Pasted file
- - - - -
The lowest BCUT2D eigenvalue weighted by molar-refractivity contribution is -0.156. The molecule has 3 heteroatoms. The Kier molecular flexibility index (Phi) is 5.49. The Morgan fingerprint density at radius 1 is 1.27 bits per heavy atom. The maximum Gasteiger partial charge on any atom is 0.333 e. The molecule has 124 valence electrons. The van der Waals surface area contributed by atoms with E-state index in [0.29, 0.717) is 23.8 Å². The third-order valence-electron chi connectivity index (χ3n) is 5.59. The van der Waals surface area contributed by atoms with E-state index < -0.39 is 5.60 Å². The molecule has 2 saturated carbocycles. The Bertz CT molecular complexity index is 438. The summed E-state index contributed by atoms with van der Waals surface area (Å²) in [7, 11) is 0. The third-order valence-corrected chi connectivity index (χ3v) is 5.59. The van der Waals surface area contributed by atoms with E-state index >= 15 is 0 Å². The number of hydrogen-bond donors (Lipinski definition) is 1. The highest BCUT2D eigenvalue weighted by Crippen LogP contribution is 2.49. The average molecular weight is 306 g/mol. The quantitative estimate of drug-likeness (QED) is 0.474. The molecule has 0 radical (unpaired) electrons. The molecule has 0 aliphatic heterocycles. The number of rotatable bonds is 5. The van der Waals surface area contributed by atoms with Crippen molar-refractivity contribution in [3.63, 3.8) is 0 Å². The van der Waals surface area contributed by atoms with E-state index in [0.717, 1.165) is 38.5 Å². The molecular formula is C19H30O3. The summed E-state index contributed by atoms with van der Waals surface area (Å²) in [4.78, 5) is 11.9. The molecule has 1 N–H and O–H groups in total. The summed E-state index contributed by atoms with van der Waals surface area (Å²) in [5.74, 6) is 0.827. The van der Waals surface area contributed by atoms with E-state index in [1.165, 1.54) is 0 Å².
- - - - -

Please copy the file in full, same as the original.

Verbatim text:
The lowest BCUT2D eigenvalue weighted by molar-refractivity contribution is -0.156. The molecule has 3 heteroatoms. The Kier molecular flexibility index (Phi) is 5.49. The Morgan fingerprint density at radius 1 is 1.27 bits per heavy atom. The maximum Gasteiger partial charge on any atom is 0.333 e. The molecule has 124 valence electrons. The van der Waals surface area contributed by atoms with E-state index in [0.29, 0.717) is 23.8 Å². The third-order valence-electron chi connectivity index (χ3n) is 5.59. The van der Waals surface area contributed by atoms with E-state index < -0.39 is 5.60 Å². The molecule has 2 saturated carbocycles. The Bertz CT molecular complexity index is 438. The summed E-state index contributed by atoms with van der Waals surface area (Å²) in [7, 11) is 0. The third-order valence-corrected chi connectivity index (χ3v) is 5.59. The van der Waals surface area contributed by atoms with E-state index >= 15 is 0 Å². The number of hydrogen-bond donors (Lipinski definition) is 1. The highest BCUT2D eigenvalue weighted by Crippen LogP contribution is 2.49. The average molecular weight is 306 g/mol. The quantitative estimate of drug-likeness (QED) is 0.474. The molecule has 0 radical (unpaired) electrons. The molecule has 0 aliphatic heterocycles. The number of rotatable bonds is 5. The van der Waals surface area contributed by atoms with Crippen molar-refractivity contribution in [3.63, 3.8) is 0 Å². The van der Waals surface area contributed by atoms with E-state index in [0.717, 1.165) is 38.5 Å². The molecular formula is C19H30O3. The summed E-state index contributed by atoms with van der Waals surface area (Å²) in [4.78, 5) is 11.9. The molecule has 1 N–H and O–H groups in total. The summed E-state index contributed by atoms with van der Waals surface area (Å²) in [5.74, 6) is 0.827. The van der Waals surface area contributed by atoms with E-state index in [1.165, 1.54) is 0 Å².